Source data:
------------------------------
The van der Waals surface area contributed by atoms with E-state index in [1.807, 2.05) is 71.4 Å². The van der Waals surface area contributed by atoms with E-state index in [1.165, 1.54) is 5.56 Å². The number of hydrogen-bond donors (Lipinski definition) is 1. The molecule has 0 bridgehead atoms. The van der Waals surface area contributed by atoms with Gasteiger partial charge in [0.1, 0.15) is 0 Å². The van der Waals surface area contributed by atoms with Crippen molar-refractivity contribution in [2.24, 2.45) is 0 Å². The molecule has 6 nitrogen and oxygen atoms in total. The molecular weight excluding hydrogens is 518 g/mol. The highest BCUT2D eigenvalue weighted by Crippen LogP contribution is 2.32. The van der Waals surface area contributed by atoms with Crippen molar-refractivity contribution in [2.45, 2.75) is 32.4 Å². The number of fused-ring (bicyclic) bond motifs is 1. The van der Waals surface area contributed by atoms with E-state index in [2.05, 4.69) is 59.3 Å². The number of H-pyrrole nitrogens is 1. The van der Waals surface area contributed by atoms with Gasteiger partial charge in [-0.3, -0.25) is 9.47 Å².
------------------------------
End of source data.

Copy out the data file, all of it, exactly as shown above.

The van der Waals surface area contributed by atoms with E-state index in [1.807, 2.05) is 71.4 Å². The van der Waals surface area contributed by atoms with E-state index in [1.165, 1.54) is 5.56 Å². The number of hydrogen-bond donors (Lipinski definition) is 1. The molecule has 0 bridgehead atoms. The van der Waals surface area contributed by atoms with Gasteiger partial charge in [0.1, 0.15) is 0 Å². The van der Waals surface area contributed by atoms with Crippen molar-refractivity contribution in [2.24, 2.45) is 0 Å². The molecule has 6 nitrogen and oxygen atoms in total. The molecular weight excluding hydrogens is 518 g/mol. The highest BCUT2D eigenvalue weighted by Crippen LogP contribution is 2.32. The van der Waals surface area contributed by atoms with Crippen molar-refractivity contribution in [2.45, 2.75) is 32.4 Å². The number of fused-ring (bicyclic) bond motifs is 1. The van der Waals surface area contributed by atoms with E-state index in [2.05, 4.69) is 59.3 Å². The number of H-pyrrole nitrogens is 1. The van der Waals surface area contributed by atoms with Gasteiger partial charge in [-0.3, -0.25) is 9.47 Å².